Kelp populations at equatorward-range edges particularly vulnerable to climate change
Kelp forests — underwater ecosystems formed in shallow water by the dense growth of several different species known as kelps — are declining because of climate change, showed a new study.
Kelp populations at equatorward-range edges are particularly vulnerable to climate change as these locations are undergoing warming at or beyond thermal tolerance thresholds, the study published in the journal Nature January 23, 2023 found.
Due to this, the unique adaptive or evolutionary genetic diversity that the rear-edge populations (populations in warm, low-latitudes) may contain is also under threat due to rapid warming, according to Climate change threatens unique evolutionary diversity in Australian kelp refugia.
Kelp forests provide underwater habitats to hundreds of species of invertebrates, fishes, and other algae and have great ecological and economic value. Loss of kelp forests will also lead to a decline of the unique biodiversity that they support, the researchers wrote in the paper.
Ecklonia radiata, the dominant and most widely distributed Laminarian kelp in the southern hemisphere, rapidly succumb to warmer temperatures in spring and summer when temperatures exceed 27 degrees Celsius, they observed.
New populations were found in shallower and cooler winter months with temperatures around 20°C, the findings indicated.
“Contemporary climate change is threatening the high and unique genetic diversity found among eastern Australian low-latitude range-edge populations, with warming causing declines of E. radiata along this coastline,” read the study. “Projections suggest further declines and range contractions of kelp under future climate scenarios as has occurred in range edge E. radiata populations globally.”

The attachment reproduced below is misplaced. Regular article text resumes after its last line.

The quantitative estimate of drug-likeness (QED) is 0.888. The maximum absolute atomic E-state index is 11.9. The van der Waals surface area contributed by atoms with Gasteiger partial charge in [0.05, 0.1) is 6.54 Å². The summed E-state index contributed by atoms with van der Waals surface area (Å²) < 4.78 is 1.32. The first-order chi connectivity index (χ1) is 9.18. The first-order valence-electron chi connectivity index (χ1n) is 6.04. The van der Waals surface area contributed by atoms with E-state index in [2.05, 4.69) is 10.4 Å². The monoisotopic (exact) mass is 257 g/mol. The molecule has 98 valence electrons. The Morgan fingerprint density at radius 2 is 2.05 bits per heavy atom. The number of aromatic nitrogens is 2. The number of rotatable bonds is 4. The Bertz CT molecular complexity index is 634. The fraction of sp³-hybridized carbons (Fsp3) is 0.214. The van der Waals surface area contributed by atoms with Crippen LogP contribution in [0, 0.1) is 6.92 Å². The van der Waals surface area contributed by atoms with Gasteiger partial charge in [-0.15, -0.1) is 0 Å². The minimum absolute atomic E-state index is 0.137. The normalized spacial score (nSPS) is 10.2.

The optimal mean annual temperature estimated during the last glacial maximum is 23°C, located between Rockhampton and Moreton Island.
E. radiata is putatively extinct in the Lord Howe where the temperatures, reaching up to 26°C, of the warm east Australian current exceed thermal tolerances in summer. The kelp species exists in isolated deep-water habitats in Norfolk Island where the temperature is slightly cooler (maximum 25°C).
Kelp can sometimes persist at lower latitudes, aided by cool water upwelling or in deep-water refugia where they are protected by thermocline (the transition layer between the warmer mixed water at the surface and the cooler deep water below), the study showed. “Identification of these refuge areas (a location which supports an isolated or relict population of a once more widespread species) is vital to ensure important genetic diversity is protected and to understand how extant and past climates shape species distribution and evolutionary diversity.”
There is high evolutionary diversity in these low-latitudes as many marine organisms were only able to persist within ice-free refuge areas at lower latitudes during the Ice Age, according to the report.
The authors of the study examined freshly collected samples of the kelp across the south-west Pacific and accessed specimens in herbariums of rare and extinct populations.
“While it is unlikely that in situ protection could halt declines of rear edge kelp populations under scenarios of warming, their unique genetic diversity could be protected and studied ex situ in culture banks for use in restoration, hybridisation or assisted adaptation strategies,” added the report.
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